Facebook allegedly misled investors and masked slowing growth among critical demographics like young users in the US, according to internal documents leaked by whistleblower Frances Haugen.
The documents show that young people are generally spending less time on Facebook, fewer teens are signing up and many new teen accounts are duplicates as opposed to unique new users, Bloomberg reported Monday.
People across age groups are also creating fewer posts, and it’s unclear to Facebook employees why all this is happening, Bloomberg said, citing Facebook’s internal research.
And while Facebook has internally studied its declining popularity among young users, it’s been fairly mum on the subject in official communications with investors, the report said, an allegation that forms the basis of Haugen’s whistleblower complaint that Facebook “has misrepresented core metrics to investors and advertisers.”
Teenagers and young adults are key demographics in the advertising market as companies seek to build relationships with people before they hit their peak income and spending levels.
The documents were among the tens of thousands of pages of internal reports at the company leaked by Haugen, a former employee. The internal reports formed the basis of Haugen’s formal whistleblower complaint with the Securities Exchange Commission and were handed over to the agency and to Congress, Bloomberg said.
Redacted versions of the documents were then shared with a consortium of news organizations, including Bloomberg, which are expected to publish a slew of stories Monday.
While Facebook’s challenges recruiting teen users onto its platform have been previously reported, the new documents reportedly show that a cohort of slightly older, “young adults” has been on the decline for almost a decade, as well.
“There is a [young adult] sharing problem,” one internal report from early 2021 says, according to Bloomberg. “They are choosing other apps to share day-to-day moments and life moments.”
The documents cited by Bloomberg included, among other things, a chart showing that US teenagers’ “time spent” on Facebook was down 16 percent this year compared with 2020.
A series of slides also showed that young people were taking much longer to create their first Facebook account that they did previously.
Most people born before 2000 created a Facebook account by age 19 or 20, the internal research said, but people born later aren’t expected to join the social network until they’re around 24 or 25, if ever, Bloomberg reported.
“What should we (particularly) optimize for among young adults?” one of the reports asked, referring to users between the ages of 18 and 29, according to Bloomberg. “We don’t know enough to know.”
Facebook spokesperson Joe Osborne pushed back against the data in the leaked documents, saying, “Our products are still widely used by teens, but we face tough competition from the likes of Snapchat and TikTok.”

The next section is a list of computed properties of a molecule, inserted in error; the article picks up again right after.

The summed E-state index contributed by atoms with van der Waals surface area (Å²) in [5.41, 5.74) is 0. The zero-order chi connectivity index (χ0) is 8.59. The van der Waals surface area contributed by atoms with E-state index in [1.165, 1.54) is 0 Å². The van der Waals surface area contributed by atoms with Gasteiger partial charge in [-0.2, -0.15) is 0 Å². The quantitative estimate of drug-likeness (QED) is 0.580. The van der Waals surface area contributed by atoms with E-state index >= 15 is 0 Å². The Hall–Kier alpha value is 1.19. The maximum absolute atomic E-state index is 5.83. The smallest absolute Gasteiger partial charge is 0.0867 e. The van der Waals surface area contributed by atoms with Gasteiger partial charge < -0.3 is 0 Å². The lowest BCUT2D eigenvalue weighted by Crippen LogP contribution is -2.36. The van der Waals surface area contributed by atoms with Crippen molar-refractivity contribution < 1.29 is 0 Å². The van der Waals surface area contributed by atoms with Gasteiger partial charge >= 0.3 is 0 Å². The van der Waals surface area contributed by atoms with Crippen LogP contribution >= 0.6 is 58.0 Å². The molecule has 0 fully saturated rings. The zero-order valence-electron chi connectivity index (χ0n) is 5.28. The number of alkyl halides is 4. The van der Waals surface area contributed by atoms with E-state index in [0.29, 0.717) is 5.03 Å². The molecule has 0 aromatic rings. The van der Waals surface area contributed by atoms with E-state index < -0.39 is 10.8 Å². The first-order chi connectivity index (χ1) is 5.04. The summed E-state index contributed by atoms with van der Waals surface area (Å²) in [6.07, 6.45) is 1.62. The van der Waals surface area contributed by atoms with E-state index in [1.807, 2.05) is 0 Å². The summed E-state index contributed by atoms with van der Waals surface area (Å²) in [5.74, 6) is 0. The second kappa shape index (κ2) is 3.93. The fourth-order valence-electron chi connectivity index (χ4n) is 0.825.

“All social media companies want teens to use their services. We are no different,” Osborne continued. “That’s why we’re continuing to build new products and features that are entertaining and help teens, their friends and family stay connected to each other.”
Osborne added that the company’s filings with the SEC do alert investors to its recent challenges like estimates of duplicate and false accounts.
Facebook is “confident that our disclosures give investors the information they need to make informed decisions,” he told the outlet.
Facebook did not immediately return The Post’s request for comment.
The platform’s CEO Mark Zuckerberg has denied Haugen’s allegations wholesale and said in a note to staff that media coverage of her leaks “misrepresents our work and our motives.”
Another batch of the leaked documents also showed that the company has for years struggled to crack down on human trafficking-related content on the site, according to CNN.
Facebook has known about human traffickers using its platforms since at least 2018, the report said.
The issues spilled into public view in 2019 when Apple threated to pull Facebook and Instagram’s access to the App Store, which would have been devastating to the company.
While Facebook managed to dodge the App Store ban, it continues to struggle with human-trafficking issues to this day, the documents show, according to CNN.
“We prohibit human exploitation in no uncertain terms,” Facebook spokesperson Andy Stone told the outlet.
“We’ve been combatting human trafficking on our platform for many years and our goal remains to prevent anyone who seeks to exploit others from having a home on our platform.”
Shares of Facebook were down less than 1 percent in premarket trading Monday after falling over 5 percent on Friday. The stock was last seen exchanging hands at $322.63 per share.